Slowing global economy dampens steel demand yet positive

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worldsteel press briefing during the General Assembly 2018

JEDDAH — The World Steel Association’s (worldsteel) Economic Committee, led by Engineer Saeed Ghumran Al Remeithi, Chief Executive Officer of Emirates Steel and Chairman of the worldsteel Economic Committee, has released on Tuesday its Short Range Outlook (SRO), during its bi-annual meeting in Madrid, Spain.

According to the report, worldsteel projects global steel demand will reach 1,735 Mt in 2019, an increase of 1.3% over 2018. In 2020, it forecasts global steel demand growing by 0.9% to reach 1,752 Mt.

Commenting on the outlook, Eng. Al Remeithi said: “In 2019 and 2020, global steel demand is expected to continue to grow, but growth rates will moderate in tandem with a slowing global economy. Uncertainty over the trade environment and volatility in the financial markets has not yet subsided and could pose downside risks to this forecast.”

“In 2018, global steel demand increased by 2.1%, after adjusting for China’s induction furnace closures, growing slightly slower than in 2017. In 2019 and 2020 growth is still expected, but in a less favorable economic environment. China’s deceleration, a slowing global economy, and uncertainty surrounding trade policies and the political situation in many regions suggest a possible moderation in business confidence and investment,” added Eng. Al Remeithi.

«In the Middle East region, steel demand is expected to contract by -2.6% to 48.9 Mt in 2019, with a minor recovery forecasted in 2020 with demand expected to reach 49.5 Mt, a growth of 1.2%. Economic diversification efforts in the GCC continue but fiscal consolidation is still suppressing construction activities, however, in North Africa the situation looks brighter with Egypt recovering strongly after the structural reforms of 2017,” he noted.

• China

Chinese steel demand continues to decelerate as the combined effect of economic rebalancing and trade tension is leading to slowing investment and sluggish manufacturing performance. Mild government stimulus cushioned the economic slowdown in 2018. In 2019, the government is likely to heighten the level of stimulus, which is expected to boost steel demand. In 2020, a minor contraction in Chinese steel demand is forecasted as the stimulus effects are expected to subside.

• USA

Steel demand in the developed economies grew by 1.8% in 2018 following a resilient 3.1% growth in 2017. Demand is expected to further decelerate to 0.3% in 2019 and 0.7% in 2020, reflecting a deteriorating trade environment.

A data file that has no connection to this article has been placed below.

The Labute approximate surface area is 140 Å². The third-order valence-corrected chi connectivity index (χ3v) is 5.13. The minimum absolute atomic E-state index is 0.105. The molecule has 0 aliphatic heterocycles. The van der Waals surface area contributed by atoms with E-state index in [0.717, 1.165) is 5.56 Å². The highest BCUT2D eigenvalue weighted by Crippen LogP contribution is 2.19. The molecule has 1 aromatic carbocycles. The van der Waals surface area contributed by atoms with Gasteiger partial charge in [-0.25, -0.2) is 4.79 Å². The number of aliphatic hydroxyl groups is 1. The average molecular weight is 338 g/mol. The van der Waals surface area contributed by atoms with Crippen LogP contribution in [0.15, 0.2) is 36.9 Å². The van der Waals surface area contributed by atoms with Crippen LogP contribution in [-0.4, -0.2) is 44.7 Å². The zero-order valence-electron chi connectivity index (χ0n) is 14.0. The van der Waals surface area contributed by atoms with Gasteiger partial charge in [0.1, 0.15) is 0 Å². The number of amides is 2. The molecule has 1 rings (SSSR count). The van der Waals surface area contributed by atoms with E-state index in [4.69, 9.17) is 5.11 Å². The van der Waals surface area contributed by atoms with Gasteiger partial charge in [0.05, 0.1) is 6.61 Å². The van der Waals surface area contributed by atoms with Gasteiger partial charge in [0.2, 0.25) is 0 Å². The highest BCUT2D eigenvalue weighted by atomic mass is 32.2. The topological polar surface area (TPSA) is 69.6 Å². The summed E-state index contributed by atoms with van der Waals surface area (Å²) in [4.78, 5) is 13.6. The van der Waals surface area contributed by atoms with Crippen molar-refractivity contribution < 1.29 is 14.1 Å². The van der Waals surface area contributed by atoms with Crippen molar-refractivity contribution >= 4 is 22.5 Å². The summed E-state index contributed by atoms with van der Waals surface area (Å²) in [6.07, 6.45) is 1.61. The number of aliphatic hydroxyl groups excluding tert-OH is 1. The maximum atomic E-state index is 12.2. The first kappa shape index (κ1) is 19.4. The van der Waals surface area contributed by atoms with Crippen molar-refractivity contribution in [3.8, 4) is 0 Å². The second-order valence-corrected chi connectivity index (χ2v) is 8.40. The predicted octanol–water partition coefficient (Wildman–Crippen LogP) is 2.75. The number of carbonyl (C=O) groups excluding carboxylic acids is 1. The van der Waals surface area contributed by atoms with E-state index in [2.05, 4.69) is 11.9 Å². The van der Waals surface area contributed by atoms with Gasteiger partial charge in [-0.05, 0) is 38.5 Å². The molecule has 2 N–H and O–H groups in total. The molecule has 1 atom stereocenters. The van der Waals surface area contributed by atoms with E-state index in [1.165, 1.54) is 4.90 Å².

In 2019, the US growth pattern is expected to slow with the waning effect of fiscal stimulus and monetary policy normalization. Therefore, both construction and manufacturing growth will moderate. Investment in oil and gas exploration is expected to decelerate as well, while a boost in infrastructure spending is not expected.

* European Union

The European Union (EU) economies are also facing a deteriorating trade environment as well as uncertainty over Brexit. Slower growth in demand for steel is expected in the major EU economies, especially in those more export dependent, in 2019. Steel demand growth is expected to improve in 2020, dependent on a reduction in trade tensions.

Japan and Korea

Japan recorded growth in steel demand in 2018, supported by a favorable investment environment and continued construction activities as well as a boost in consumer spending prior to the consumption tax increase. In 2019 and 2020, steel demand is likely to contract slightly due to a moderation of construction activities and decelerating exports despite the support provided by public projects.

Steel demand in Korea has been contracting since 2017 due to reduced demand from two major steel using sectors, shipbuilding and automotive. Steel demand is expected to continue declining in 2019 due to toughened real estate market measures and a deteriorating export environment. A mild recovery is expected in 2020.

• Asia

Steel demand in the emerging economies, excluding China, is expected to grow by 2.9% and 4.6% in 2019 and 2020 respectively, and steel demand in developing Asia, again excluding China, is expected to grow by 6.5% and 6.4% in 2019 and 2020 respectively, making it the fastest growing region in the global steel industry.

In India, having overcome the shocks of demonetization and the Goods & Services Tax (GST) implementation, the economy is now expected to achieve faster growth starting in the second half of 2019 after the election. While the fiscal deficit might weigh on public investment to an extent, the wide range of continuing infrastructure projects is likely to support growth in steel demand above 7% in both 2019 and 2020.

In the ASEAN region, infrastructure development continues to support demand for steel.

• Turkey and Russia

With improved oil prices, growth in steel demand in Russia will continue but is expected to be constrained by structural issues.

The Turkish economy is still reacting to the currency crisis of August 2018, which led to contraction in steel demand. This is expected to continue into 2019, with some stabilization in 2020.

• Latin America

A broad recovery in steel demand across Latin America is expected to continue despite internal and external uncertainty. Recovery in Brazil is in its third year with the construction sector expected to mildly improve in 2019. On the other hand, steel demand growth in Mexico will be moderate, influenced by weak mining investment, fiscal budget constraints, policy uncertainties and a slowing US economy. The political situation in Venezuela and its impact on the region is unclear. — SG


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